I’m a big fan of encouraging students to accompany learning with gestures and physical movement, particularly, though not exclusively, with English Language Learners.
I thought I’d begin a short “The Best…” list on the topic, and ask readers to contribute additions.
Here are my choices for The Best Resources On Students Using Gestures & Physical Movement To Help With Learning:
Total Physical Response (TPR) is a mainstay of many ESL/EFL instructors. Teacher Joe has a nice short description of it, and here’s a much more TPR guide from the English Language and Literacy Center.
Here’s a study on how gestures improve memory.
What’s a quick and easy way to improve learning? is about a similar study.
Brief training with co-speech gesture lends a hand to word learning in a foreign language is yet another study.
I’ve previously written a post titled Using Gestures In Teaching & Learning.
The Secret Code Of Learning: Our body language can reveal more about what we know than our verbal language is by Annie Murphy Paul at TIME and provides a good overview of research on the topic.
Learning a language may come down to gestures is a Washington Post report on a new study. Thanks to The Center for Applied Second Language Studies for the tip.
Study: Gestures help language learning is another report on the same study.
High Fluid Intelligence, Gestures, and Simulation is from the Eide Neurolearning blog. It reports on recent research on gestures and learning.
To Learn A New Language, You’ve Got to Move More Than Your Mouth! is from Education Week.
A study found that “requiring children to gesture while learning the new concept helped them retain the knowledge they had gained during instruction.”
Teachers’ gestures boost math learning is from Eureka Alert.
Surprising Study — NOT: People Learn A Second Language Better By Physically Simulating Words
No Surprise In This Study: Language Learners Retain Vocabulary Better When Connected To Gestures & Images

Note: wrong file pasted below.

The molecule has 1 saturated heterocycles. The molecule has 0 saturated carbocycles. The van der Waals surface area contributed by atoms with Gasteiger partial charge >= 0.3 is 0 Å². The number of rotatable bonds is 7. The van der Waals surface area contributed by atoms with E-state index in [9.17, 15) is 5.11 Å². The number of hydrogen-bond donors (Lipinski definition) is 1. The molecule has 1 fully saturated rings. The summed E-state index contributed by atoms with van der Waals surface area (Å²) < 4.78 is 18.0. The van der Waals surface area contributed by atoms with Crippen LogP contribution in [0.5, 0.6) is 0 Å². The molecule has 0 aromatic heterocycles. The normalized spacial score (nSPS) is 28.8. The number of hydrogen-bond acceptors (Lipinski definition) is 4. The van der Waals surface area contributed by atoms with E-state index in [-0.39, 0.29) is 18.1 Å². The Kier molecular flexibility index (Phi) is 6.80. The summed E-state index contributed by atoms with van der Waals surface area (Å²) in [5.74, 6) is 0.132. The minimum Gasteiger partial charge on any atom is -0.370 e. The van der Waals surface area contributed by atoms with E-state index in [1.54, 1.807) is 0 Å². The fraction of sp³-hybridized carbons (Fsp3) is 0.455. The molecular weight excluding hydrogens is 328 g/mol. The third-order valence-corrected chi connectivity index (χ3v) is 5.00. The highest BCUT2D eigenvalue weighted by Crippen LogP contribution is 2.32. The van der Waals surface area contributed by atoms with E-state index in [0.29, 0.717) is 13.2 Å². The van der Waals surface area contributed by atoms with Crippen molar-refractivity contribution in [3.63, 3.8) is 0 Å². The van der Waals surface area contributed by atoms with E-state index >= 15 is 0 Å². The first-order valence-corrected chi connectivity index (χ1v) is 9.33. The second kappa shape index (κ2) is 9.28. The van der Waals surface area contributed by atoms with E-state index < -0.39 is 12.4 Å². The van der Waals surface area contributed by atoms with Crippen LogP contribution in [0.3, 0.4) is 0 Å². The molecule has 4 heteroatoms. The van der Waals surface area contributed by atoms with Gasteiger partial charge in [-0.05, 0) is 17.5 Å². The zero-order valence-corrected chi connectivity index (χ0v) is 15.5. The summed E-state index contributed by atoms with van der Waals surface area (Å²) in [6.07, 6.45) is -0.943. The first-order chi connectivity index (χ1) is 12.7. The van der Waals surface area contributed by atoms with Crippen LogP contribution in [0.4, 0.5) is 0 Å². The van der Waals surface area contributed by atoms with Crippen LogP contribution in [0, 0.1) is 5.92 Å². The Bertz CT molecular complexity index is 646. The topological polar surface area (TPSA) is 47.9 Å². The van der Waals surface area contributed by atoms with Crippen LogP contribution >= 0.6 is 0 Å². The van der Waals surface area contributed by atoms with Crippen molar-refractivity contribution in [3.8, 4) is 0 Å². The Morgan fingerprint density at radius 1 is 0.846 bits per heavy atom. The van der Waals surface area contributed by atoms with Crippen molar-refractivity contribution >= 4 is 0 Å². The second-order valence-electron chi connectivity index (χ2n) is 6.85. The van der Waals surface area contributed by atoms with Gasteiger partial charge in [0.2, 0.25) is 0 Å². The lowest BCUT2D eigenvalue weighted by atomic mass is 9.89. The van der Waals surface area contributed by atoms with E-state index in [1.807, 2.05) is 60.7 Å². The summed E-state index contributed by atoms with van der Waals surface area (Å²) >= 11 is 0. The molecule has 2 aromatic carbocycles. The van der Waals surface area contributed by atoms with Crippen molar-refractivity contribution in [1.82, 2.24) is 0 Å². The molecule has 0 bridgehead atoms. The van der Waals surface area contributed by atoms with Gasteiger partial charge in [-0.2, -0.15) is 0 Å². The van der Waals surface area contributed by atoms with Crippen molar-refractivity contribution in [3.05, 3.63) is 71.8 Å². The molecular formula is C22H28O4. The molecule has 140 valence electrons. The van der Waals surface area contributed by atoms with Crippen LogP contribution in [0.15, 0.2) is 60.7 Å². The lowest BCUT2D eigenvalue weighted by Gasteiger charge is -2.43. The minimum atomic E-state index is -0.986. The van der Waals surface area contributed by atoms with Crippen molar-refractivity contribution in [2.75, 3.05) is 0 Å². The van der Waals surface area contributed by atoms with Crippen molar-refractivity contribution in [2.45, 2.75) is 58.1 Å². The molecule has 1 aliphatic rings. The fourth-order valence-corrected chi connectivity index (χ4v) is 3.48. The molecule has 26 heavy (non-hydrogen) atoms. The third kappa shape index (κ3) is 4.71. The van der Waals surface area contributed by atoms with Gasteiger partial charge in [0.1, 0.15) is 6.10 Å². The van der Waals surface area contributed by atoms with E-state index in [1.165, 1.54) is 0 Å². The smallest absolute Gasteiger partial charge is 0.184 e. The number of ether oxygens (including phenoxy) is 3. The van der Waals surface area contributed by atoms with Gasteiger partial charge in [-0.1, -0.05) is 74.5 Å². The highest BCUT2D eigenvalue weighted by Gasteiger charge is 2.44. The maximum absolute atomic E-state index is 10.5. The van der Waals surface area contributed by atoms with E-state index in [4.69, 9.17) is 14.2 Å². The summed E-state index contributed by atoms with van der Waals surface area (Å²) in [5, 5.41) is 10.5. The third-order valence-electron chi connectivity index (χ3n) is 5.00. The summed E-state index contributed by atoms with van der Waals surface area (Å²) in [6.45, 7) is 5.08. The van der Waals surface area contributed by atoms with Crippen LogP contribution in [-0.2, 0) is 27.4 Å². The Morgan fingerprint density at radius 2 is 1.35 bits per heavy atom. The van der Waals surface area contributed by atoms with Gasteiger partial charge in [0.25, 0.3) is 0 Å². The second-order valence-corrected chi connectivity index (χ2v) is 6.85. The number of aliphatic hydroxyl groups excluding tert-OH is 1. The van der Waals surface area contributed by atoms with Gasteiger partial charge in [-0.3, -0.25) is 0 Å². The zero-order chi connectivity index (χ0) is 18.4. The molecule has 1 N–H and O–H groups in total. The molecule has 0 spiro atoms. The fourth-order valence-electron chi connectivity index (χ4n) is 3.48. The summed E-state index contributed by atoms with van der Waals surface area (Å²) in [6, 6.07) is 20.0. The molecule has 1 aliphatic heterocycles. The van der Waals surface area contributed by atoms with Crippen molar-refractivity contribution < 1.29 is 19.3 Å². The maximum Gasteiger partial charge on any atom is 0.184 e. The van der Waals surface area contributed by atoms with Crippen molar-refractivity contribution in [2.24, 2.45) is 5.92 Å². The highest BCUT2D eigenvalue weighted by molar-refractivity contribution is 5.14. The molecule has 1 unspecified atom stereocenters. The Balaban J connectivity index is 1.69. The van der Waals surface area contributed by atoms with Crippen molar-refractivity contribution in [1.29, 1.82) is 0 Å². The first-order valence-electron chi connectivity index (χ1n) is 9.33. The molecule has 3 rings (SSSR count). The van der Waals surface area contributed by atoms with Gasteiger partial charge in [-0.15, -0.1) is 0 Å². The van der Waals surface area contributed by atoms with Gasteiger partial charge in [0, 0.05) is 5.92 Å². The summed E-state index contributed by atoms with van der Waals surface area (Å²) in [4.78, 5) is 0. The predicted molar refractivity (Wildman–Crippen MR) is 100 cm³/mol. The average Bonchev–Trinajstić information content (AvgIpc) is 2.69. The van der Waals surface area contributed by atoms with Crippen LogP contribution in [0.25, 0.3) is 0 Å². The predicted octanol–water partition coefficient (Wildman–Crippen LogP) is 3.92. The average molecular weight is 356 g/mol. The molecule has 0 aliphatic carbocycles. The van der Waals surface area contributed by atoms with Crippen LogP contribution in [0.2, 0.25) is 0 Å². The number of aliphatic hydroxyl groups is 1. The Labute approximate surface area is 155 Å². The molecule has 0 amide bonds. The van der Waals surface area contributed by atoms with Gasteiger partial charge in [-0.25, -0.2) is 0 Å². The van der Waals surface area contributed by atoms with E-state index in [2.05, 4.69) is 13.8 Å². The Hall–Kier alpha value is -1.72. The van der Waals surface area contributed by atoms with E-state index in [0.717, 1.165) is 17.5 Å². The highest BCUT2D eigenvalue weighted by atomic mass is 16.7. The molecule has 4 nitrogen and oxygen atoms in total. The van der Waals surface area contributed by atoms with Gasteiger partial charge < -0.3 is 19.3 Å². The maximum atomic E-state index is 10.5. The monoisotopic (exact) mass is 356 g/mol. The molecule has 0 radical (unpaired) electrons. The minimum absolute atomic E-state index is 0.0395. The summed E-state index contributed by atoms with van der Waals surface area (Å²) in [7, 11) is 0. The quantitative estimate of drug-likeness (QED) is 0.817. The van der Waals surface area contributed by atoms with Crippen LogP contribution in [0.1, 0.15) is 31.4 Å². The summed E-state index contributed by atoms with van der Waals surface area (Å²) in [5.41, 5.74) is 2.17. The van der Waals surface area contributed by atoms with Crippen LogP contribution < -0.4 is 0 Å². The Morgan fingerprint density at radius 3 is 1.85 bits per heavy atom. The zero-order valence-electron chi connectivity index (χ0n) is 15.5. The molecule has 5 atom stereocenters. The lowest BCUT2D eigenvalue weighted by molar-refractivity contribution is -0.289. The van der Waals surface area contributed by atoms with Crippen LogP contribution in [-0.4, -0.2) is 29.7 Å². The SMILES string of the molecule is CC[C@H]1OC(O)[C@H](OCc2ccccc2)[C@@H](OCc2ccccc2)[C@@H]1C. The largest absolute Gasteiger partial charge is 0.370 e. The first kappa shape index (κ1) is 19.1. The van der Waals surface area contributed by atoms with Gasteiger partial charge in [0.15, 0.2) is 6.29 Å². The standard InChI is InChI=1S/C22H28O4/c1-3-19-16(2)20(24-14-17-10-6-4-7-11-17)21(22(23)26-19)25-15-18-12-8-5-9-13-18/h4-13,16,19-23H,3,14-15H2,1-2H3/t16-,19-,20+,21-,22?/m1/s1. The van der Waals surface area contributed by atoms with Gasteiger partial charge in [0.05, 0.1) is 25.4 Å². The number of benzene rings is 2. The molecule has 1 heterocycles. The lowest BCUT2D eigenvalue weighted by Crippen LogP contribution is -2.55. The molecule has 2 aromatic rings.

Video Of The Day: Physical Movement Helps Language Learning
Why Kids Shouldn’t Sit Still in Class is from The New York Times. It’s a good reminder to incorporate movement in class, even if you don’t use the videos they talk about in the piece.
How Seeing and Using Gestures Make Ideas More Memorable is from Mindshift.
Telling stories using rhythmic gesture helps children improve their oral skills is from Science Daily.
Children improve their narrative performance with the help of rhythmic gestures is a new study.
Excellent Research Summary On Using Gestures When Teaching
How Movement and Gestures Can Improve Student Learning is from Mindshift.
Another Reason Why “Good Teaching For ELLs is Good Teaching For Everybody”- One More Study Finds Value In Gestures During Lessons
Why students learn better when they move their bodies – instead of sitting still at their desks is from The Conversation.
Learning by doing: How the brain’s motor system can support vocabulary learning is from Science Daily.
How Certain Gestures Help You Learn New Words is from Scientific American.
Whole-body learning can boost children’s letter sound recognition — the first step toward reading is from Science Daily.
How Gestures Can Help Students Learn is from Minding The Gap.
Meta-analysis shows sizable, resilient enactment effect: better memory for a word when S enacts the action the word described compared to reading, watching someone enact, imaging enactment. https://t.co/ulgt2Lr6E2 pic.twitter.com/uOxuJ7rSqx
— Daniel Willingham (@DTWillingham) December 24, 2022
This is obviously not a complete list, and I hope readers can suggest more resources.
If you found this post useful, you might want to consider subscribing to this blog for free.
You might also want to explore the nearly 700 other “The Best…” lists I’ve compiled.
I have been using a program called AIM (Accelerative Integrated Method) for teaching French for 10 years now. We use gestures to teach vocabulary and it’s extremely effective. The methodology is extremely popular in Canada, where it was developed. Check it out! http://www.aimlanguagelearning.com